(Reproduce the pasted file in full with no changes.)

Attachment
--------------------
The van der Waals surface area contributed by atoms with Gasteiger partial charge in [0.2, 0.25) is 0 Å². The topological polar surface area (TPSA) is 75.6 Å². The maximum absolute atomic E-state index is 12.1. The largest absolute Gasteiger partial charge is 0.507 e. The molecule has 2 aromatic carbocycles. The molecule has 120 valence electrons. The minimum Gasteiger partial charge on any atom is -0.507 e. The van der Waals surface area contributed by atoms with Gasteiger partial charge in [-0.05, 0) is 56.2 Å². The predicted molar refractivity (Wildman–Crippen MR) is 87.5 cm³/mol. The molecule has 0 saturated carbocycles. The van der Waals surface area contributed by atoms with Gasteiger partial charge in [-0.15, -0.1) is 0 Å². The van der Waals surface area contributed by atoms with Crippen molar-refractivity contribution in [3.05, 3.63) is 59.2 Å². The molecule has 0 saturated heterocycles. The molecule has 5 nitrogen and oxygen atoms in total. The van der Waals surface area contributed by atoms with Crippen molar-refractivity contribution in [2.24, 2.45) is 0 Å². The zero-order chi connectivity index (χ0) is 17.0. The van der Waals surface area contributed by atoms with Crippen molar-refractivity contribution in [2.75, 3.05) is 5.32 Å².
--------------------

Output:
The van der Waals surface area contributed by atoms with Gasteiger partial charge in [0.2, 0.25) is 0 Å². The topological polar surface area (TPSA) is 75.6 Å². The maximum absolute atomic E-state index is 12.1. The largest absolute Gasteiger partial charge is 0.507 e. The molecule has 2 aromatic carbocycles. The molecule has 120 valence electrons. The minimum Gasteiger partial charge on any atom is -0.507 e. The van der Waals surface area contributed by atoms with Gasteiger partial charge in [-0.05, 0) is 56.2 Å². The predicted molar refractivity (Wildman–Crippen MR) is 87.5 cm³/mol. The molecule has 0 saturated carbocycles. The van der Waals surface area contributed by atoms with Gasteiger partial charge in [-0.15, -0.1) is 0 Å². The van der Waals surface area contributed by atoms with Crippen molar-refractivity contribution in [3.05, 3.63) is 59.2 Å². The molecule has 0 saturated heterocycles. The molecule has 5 nitrogen and oxygen atoms in total. The van der Waals surface area contributed by atoms with Crippen molar-refractivity contribution in [2.24, 2.45) is 0 Å². The zero-order chi connectivity index (χ0) is 17.0. The van der Waals surface area contributed by atoms with Crippen molar-refractivity contribution in [2.75, 3.05) is 5.32 Å².